Thursday, May 03, 2007

Best-selling crime novelist Michael Connelly joins the chorus of voices urging newspapers to save their book review sections. Connelly writes that his popular Harry Bosch novels never would have found an audience without favorable newspaper reviews, and that he’s no exception: Newspaper book reviews allow many new authors to gain a foothold with readers. Connelly also argues that book review sections encourage people to read books, and people who read books also read newspapers. Thus, cutting book review sections is self-defeating for newspapers.

Both arguments are compelling. Certainly, I love reading book reviews, and I agree it’s lamentable to see newspapers cut back on their reviews. I’d have fewer objections if I saw newspapers pouring the resources they save by cutting book reviews into beefing up their local news coverage. You need to give people some reason to read the paper—they won’t do it merely out of civic obligation.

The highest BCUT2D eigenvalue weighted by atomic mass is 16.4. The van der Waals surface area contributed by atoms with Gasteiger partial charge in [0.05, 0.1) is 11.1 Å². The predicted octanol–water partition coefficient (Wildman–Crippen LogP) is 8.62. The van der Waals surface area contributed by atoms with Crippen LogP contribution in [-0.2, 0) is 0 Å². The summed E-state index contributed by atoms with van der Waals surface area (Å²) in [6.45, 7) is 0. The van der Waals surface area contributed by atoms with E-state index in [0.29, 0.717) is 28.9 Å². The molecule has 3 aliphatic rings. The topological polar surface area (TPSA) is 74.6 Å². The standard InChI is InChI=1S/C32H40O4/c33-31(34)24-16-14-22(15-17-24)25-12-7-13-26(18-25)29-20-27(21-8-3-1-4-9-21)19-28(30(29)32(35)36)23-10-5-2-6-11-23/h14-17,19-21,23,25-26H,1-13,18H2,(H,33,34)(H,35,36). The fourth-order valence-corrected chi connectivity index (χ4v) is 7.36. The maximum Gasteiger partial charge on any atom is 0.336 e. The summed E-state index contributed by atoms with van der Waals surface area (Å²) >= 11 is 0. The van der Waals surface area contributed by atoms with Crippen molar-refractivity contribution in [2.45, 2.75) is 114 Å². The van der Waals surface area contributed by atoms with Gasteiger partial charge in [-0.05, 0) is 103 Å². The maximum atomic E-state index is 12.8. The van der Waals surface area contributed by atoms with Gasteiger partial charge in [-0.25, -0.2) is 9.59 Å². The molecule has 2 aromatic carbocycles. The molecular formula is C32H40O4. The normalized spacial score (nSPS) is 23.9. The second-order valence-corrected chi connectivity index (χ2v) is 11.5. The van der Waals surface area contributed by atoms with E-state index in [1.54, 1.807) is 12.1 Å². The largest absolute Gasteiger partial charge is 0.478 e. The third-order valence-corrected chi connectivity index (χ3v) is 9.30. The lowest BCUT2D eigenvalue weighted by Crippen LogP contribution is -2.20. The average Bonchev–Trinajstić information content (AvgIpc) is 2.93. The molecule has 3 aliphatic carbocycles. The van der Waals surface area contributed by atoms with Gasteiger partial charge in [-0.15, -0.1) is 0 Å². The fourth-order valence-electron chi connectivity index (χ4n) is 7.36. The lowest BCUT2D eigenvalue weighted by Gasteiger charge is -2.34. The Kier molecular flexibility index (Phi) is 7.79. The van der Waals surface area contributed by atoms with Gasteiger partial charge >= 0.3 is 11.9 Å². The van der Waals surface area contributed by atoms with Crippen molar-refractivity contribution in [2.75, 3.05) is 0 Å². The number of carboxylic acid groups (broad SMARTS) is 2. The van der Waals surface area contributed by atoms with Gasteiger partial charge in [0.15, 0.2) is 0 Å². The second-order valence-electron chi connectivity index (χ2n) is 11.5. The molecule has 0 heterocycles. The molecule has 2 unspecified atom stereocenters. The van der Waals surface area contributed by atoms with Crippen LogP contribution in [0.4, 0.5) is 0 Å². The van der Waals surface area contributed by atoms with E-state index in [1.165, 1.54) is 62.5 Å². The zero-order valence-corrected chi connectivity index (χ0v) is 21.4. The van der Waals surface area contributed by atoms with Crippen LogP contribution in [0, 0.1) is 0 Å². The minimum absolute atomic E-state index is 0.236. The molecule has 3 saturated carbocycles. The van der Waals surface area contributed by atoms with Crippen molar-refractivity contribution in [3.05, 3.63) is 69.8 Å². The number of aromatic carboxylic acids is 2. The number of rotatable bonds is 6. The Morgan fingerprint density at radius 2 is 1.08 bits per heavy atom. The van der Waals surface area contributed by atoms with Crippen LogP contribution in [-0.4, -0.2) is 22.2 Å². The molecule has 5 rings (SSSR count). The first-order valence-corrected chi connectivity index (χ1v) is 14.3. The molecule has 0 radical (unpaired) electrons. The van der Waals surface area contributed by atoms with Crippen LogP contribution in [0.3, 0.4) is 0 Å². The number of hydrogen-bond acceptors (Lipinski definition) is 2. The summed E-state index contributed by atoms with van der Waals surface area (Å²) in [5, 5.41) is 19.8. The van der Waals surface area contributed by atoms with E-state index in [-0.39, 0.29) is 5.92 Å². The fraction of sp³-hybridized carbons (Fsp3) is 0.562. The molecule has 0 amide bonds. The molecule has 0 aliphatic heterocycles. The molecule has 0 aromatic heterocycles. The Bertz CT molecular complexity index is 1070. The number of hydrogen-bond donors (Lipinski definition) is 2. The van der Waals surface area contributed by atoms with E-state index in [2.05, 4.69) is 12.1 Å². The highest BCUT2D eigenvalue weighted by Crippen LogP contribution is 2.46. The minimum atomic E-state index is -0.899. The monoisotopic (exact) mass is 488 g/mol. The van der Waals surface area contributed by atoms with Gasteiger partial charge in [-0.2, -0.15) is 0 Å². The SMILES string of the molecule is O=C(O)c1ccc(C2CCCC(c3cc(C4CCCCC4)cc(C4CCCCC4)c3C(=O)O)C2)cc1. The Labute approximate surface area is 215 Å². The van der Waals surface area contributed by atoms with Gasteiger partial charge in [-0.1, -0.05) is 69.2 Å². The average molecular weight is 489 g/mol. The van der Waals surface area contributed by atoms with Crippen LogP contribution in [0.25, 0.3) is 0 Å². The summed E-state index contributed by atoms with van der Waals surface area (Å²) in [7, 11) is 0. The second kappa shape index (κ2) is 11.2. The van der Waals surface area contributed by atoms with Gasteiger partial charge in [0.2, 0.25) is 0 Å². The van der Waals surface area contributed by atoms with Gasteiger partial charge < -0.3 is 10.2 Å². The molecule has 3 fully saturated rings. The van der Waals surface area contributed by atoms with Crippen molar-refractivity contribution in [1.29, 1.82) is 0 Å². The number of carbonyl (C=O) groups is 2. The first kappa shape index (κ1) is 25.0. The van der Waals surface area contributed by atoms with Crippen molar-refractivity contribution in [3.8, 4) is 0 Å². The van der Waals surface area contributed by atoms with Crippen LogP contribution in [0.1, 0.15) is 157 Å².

As for the impact on new authors, I’ll certainly have to concede that Connelly—whose writing I enjoy—knows a lot more about the publishing industry than I do. However, I’m optimistic that there are still places to find good book reviews, especially online. Yes, I am including the customer-written reviews on Amazon and other online retailers. From a cultural standpoint, they are no substitute for professionally written reviews. But in terms of generating sales, I have to think they have an important role, as do the recommendations from Amazon. I’ve discovered plenty of decent books and music that way.

It’s just hard for me to believe that people who like reading books are going to read less of them—or revert to reading only established authors—because newspapers stop reviewing books.

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